A Leah Road map with green markings showing where the koala habitat is.
Green markings show the areas identified by the Queensland government as koala habitat along Leah Road. Source: Queensland Globe

Because of her connection to the trees, when it came time to move a year ago, she took steps to ensure their protection. “We actually chose to sell to someone for less money because they were the right people who would look after the land,” she said. "I understand we need infrastructure, but where are the koalas supposed to live?"

Can endangered koala habitat be destroyed?

While destruction of koala habitat requires developers to offset land elsewhere, last week the University of Queensland warned the program was failing because there isn't enough habitat left.

Because forests in Toowoomba are slow growing due to the area’s low rainfall, Judi believes it would take 20 years for koala trees to regrow. Greater glider habitat trees would take much longer as they require hollows that form over hundreds of years.

Read more on threats to Queensland koala habitat

Background - Peta and her family. Right - a screenshot of the road and a message from a friend of Bec's about it.
Like many Leah Road residents, Peta (pictured) and her family only became aware of the plan through an online community chat. Source: Supplied

Dad separated from daughter by road plan

Peta Schurmann and her husband bought their block on Leahy Road two years ago after suffering a family tragedy. They had lived beside Peta’s parents, but after her mother died from brain cancer in 2017, she needed a change.

“I just couldn't live there. I’d be looking over at her house knowing she’s not there anymore,” she said.

Peta cared for her mother throughout her illness, so felt guilty about leaving her 80-year-old father behind, and living an hour from her new home “The plan was to be there for Dad, so he agreed to relocate to our property and live in a granny flat. But now the poor old fellow is there on his own.”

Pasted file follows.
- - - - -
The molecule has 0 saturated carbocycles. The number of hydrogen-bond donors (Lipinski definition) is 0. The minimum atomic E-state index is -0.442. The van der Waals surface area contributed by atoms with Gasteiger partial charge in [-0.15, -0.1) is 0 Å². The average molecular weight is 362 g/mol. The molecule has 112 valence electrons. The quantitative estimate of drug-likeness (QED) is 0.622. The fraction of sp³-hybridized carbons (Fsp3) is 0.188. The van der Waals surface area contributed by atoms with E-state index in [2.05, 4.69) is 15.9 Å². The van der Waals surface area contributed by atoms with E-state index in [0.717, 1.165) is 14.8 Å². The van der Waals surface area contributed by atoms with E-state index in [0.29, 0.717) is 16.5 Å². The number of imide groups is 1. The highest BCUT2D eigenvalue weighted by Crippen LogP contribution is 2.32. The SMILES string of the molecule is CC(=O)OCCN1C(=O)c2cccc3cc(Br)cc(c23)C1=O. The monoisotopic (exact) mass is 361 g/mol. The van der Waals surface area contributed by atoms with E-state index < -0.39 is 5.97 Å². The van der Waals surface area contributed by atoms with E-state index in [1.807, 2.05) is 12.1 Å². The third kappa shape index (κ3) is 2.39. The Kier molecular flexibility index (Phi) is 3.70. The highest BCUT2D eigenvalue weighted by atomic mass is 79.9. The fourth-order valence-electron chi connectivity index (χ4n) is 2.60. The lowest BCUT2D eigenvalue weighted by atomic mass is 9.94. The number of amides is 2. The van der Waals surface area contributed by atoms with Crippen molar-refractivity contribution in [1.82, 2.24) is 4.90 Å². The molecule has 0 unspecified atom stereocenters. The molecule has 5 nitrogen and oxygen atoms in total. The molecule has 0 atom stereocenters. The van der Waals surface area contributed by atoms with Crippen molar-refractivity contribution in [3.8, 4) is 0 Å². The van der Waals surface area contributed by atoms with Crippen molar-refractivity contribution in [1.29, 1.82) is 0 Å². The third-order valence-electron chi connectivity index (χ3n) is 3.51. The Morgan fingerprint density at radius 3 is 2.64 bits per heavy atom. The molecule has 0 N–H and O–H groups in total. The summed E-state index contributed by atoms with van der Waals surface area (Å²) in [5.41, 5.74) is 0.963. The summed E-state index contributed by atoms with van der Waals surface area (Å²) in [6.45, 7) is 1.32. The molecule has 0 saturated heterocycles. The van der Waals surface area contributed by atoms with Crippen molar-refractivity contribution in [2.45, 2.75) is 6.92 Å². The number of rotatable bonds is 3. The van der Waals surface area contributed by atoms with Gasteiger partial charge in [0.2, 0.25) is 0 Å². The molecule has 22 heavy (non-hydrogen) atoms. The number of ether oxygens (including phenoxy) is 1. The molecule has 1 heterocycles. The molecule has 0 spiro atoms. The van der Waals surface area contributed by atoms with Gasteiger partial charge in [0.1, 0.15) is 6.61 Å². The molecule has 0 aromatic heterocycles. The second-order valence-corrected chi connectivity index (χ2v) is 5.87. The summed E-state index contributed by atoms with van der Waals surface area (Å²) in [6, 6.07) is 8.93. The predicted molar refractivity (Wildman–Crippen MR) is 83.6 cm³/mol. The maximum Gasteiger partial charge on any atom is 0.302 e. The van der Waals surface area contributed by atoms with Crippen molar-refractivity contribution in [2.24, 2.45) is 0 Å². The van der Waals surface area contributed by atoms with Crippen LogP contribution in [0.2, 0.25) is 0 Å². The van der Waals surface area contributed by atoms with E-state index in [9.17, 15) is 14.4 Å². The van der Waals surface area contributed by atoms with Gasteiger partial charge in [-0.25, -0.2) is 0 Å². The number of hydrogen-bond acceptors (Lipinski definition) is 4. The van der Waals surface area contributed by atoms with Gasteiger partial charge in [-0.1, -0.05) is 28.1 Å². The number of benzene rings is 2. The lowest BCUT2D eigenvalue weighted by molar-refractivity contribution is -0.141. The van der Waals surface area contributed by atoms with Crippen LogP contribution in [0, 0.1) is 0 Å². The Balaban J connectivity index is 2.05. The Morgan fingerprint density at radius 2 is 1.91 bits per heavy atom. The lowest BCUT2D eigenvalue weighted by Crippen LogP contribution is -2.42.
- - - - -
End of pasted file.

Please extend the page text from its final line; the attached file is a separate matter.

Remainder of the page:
It's such a shock. We're all trying to get our heads around it.Peta Schurmann

The choice to accommodate Peta's father on her property is now on hold, because she fears getting approval for a new dwelling will be near impossible until a final decision is made about the transport corridor. Any builds have to be assessed by both TMR and council due to the transport corridor proposal.

Plans to subdivide the front section of her land to provide homes for her daughters are also under a cloud, as the path of the road would likely occupy that portion of the property. “This is affecting everybody,” Peta said.

Left - a kookaburra in a tree. Right - wattle trees. Inset - a proposal for how much land the road will take.
Peta received a letter saying the government was considering developing a large part of her land into a road. Source: Supplied

Government planning for future of suburb

Thousands of new homes have already been added to the Toowoomba region, and this change will put pressure on existing infrastructure.

TMR plans to protect a corridor for future infrastructure investment. It told Yahoo investigations are being conducted years in advance so “all environmental and cultural heritage impacts” can be considered.

While it did not respond directly to a question about the project's impact on koala habitat, it added animals in the state’s southeast priority area will not be impacted.

At this stage it was unable to provide a more detailed map showing exactly where the road would be built if it is approved, or a list of homes that would be affected.